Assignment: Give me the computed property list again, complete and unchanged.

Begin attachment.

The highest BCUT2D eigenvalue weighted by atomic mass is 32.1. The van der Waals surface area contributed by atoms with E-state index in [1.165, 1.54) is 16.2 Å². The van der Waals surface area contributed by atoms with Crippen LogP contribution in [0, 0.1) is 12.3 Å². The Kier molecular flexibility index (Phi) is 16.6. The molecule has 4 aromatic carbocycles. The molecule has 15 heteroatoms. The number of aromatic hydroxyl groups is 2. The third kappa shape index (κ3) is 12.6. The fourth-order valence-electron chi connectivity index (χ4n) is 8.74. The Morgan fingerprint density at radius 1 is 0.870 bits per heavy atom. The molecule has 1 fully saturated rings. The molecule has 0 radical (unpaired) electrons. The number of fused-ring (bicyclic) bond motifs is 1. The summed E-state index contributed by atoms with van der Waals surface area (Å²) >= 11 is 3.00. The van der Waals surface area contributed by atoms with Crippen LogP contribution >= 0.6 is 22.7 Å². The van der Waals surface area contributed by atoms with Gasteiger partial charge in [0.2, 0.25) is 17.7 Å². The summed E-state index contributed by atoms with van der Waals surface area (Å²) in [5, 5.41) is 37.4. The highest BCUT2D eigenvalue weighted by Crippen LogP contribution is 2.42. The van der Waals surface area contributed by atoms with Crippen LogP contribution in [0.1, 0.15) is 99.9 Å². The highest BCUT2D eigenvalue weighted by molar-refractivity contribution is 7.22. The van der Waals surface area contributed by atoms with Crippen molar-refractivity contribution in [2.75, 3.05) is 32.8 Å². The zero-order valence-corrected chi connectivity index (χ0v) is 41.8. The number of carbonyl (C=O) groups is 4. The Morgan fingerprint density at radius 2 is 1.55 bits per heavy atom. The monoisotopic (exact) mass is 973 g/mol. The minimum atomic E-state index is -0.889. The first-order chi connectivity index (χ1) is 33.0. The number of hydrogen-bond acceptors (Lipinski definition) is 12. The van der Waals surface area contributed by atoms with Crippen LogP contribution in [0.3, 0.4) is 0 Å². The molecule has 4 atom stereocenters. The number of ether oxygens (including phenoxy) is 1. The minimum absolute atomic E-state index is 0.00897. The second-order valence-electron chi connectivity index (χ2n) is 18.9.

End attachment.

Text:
The highest BCUT2D eigenvalue weighted by atomic mass is 32.1. The van der Waals surface area contributed by atoms with E-state index in [1.165, 1.54) is 16.2 Å². The van der Waals surface area contributed by atoms with Crippen LogP contribution in [0, 0.1) is 12.3 Å². The Kier molecular flexibility index (Phi) is 16.6. The molecule has 4 aromatic carbocycles. The molecule has 15 heteroatoms. The number of aromatic hydroxyl groups is 2. The third kappa shape index (κ3) is 12.6. The fourth-order valence-electron chi connectivity index (χ4n) is 8.74. The Morgan fingerprint density at radius 1 is 0.870 bits per heavy atom. The molecule has 1 fully saturated rings. The molecule has 0 radical (unpaired) electrons. The number of fused-ring (bicyclic) bond motifs is 1. The summed E-state index contributed by atoms with van der Waals surface area (Å²) >= 11 is 3.00. The van der Waals surface area contributed by atoms with Crippen LogP contribution >= 0.6 is 22.7 Å². The van der Waals surface area contributed by atoms with Gasteiger partial charge in [0.2, 0.25) is 17.7 Å². The summed E-state index contributed by atoms with van der Waals surface area (Å²) in [5, 5.41) is 37.4. The highest BCUT2D eigenvalue weighted by Crippen LogP contribution is 2.42. The van der Waals surface area contributed by atoms with Crippen LogP contribution in [0.1, 0.15) is 99.9 Å². The highest BCUT2D eigenvalue weighted by molar-refractivity contribution is 7.22. The van der Waals surface area contributed by atoms with Crippen molar-refractivity contribution in [2.75, 3.05) is 32.8 Å². The zero-order valence-corrected chi connectivity index (χ0v) is 41.8. The number of carbonyl (C=O) groups is 4. The Morgan fingerprint density at radius 2 is 1.55 bits per heavy atom. The monoisotopic (exact) mass is 973 g/mol. The minimum atomic E-state index is -0.889. The first-order chi connectivity index (χ1) is 33.0. The number of hydrogen-bond acceptors (Lipinski definition) is 12. The van der Waals surface area contributed by atoms with Crippen LogP contribution in [0.3, 0.4) is 0 Å². The molecule has 4 atom stereocenters. The number of ether oxygens (including phenoxy) is 1. The minimum absolute atomic E-state index is 0.00897. The second-order valence-electron chi connectivity index (χ2n) is 18.9.